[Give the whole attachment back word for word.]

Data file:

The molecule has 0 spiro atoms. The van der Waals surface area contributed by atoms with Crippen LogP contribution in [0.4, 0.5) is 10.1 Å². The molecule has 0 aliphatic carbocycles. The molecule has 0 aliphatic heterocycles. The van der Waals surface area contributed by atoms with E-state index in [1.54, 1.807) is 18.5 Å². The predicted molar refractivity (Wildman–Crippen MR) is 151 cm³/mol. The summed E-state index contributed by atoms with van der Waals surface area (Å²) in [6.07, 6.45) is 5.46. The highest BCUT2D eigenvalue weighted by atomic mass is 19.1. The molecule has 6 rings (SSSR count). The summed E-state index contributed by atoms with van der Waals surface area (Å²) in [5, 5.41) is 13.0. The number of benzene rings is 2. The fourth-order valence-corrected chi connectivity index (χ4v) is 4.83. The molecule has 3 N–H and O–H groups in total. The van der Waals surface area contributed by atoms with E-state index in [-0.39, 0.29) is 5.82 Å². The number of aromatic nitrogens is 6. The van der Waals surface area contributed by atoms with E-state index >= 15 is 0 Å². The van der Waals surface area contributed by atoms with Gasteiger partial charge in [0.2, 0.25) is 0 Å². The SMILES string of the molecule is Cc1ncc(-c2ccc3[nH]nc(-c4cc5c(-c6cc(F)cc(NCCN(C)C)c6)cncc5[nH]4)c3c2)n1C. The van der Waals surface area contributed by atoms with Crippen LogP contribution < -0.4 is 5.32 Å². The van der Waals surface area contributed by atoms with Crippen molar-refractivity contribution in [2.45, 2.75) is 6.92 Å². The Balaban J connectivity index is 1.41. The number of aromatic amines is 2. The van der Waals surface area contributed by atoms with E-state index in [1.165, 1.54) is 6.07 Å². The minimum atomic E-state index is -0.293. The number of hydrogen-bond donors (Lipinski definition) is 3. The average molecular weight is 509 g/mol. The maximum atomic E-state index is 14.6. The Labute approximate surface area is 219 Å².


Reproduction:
The molecule has 0 spiro atoms. The van der Waals surface area contributed by atoms with Crippen LogP contribution in [0.4, 0.5) is 10.1 Å². The molecule has 0 aliphatic carbocycles. The molecule has 0 aliphatic heterocycles. The van der Waals surface area contributed by atoms with E-state index in [1.54, 1.807) is 18.5 Å². The predicted molar refractivity (Wildman–Crippen MR) is 151 cm³/mol. The summed E-state index contributed by atoms with van der Waals surface area (Å²) in [6.07, 6.45) is 5.46. The highest BCUT2D eigenvalue weighted by atomic mass is 19.1. The molecule has 6 rings (SSSR count). The summed E-state index contributed by atoms with van der Waals surface area (Å²) in [5, 5.41) is 13.0. The number of benzene rings is 2. The fourth-order valence-corrected chi connectivity index (χ4v) is 4.83. The molecule has 3 N–H and O–H groups in total. The van der Waals surface area contributed by atoms with E-state index in [-0.39, 0.29) is 5.82 Å². The number of aromatic nitrogens is 6. The van der Waals surface area contributed by atoms with E-state index >= 15 is 0 Å². The van der Waals surface area contributed by atoms with Gasteiger partial charge in [0.2, 0.25) is 0 Å². The SMILES string of the molecule is Cc1ncc(-c2ccc3[nH]nc(-c4cc5c(-c6cc(F)cc(NCCN(C)C)c6)cncc5[nH]4)c3c2)n1C. The van der Waals surface area contributed by atoms with Crippen LogP contribution < -0.4 is 5.32 Å². The van der Waals surface area contributed by atoms with Crippen molar-refractivity contribution in [2.45, 2.75) is 6.92 Å². The Balaban J connectivity index is 1.41. The number of aromatic amines is 2. The van der Waals surface area contributed by atoms with E-state index in [1.165, 1.54) is 6.07 Å². The minimum atomic E-state index is -0.293. The number of hydrogen-bond donors (Lipinski definition) is 3. The average molecular weight is 509 g/mol. The maximum atomic E-state index is 14.6. The Labute approximate surface area is 219 Å².